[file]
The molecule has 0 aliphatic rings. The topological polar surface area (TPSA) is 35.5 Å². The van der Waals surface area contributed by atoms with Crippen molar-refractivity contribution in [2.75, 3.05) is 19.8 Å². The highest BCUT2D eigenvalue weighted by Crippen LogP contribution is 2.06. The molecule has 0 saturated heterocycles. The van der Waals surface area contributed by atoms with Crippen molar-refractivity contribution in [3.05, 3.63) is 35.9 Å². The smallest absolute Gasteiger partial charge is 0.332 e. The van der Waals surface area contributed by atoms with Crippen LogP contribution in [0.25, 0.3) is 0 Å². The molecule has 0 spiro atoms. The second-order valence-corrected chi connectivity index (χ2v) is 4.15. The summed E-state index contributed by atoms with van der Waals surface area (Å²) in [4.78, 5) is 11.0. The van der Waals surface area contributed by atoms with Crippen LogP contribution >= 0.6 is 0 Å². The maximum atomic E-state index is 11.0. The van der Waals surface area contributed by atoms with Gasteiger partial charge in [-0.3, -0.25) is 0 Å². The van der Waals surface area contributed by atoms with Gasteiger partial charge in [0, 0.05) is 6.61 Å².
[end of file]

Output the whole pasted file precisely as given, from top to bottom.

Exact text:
The molecule has 0 aliphatic rings. The topological polar surface area (TPSA) is 35.5 Å². The van der Waals surface area contributed by atoms with Crippen molar-refractivity contribution in [2.75, 3.05) is 19.8 Å². The highest BCUT2D eigenvalue weighted by Crippen LogP contribution is 2.06. The molecule has 0 saturated heterocycles. The van der Waals surface area contributed by atoms with Crippen molar-refractivity contribution in [3.05, 3.63) is 35.9 Å². The smallest absolute Gasteiger partial charge is 0.332 e. The van der Waals surface area contributed by atoms with Crippen LogP contribution in [0.25, 0.3) is 0 Å². The molecule has 0 spiro atoms. The second-order valence-corrected chi connectivity index (χ2v) is 4.15. The summed E-state index contributed by atoms with van der Waals surface area (Å²) in [4.78, 5) is 11.0. The van der Waals surface area contributed by atoms with Crippen LogP contribution >= 0.6 is 0 Å². The maximum atomic E-state index is 11.0. The van der Waals surface area contributed by atoms with Gasteiger partial charge in [-0.3, -0.25) is 0 Å². The van der Waals surface area contributed by atoms with Gasteiger partial charge in [0, 0.05) is 6.61 Å².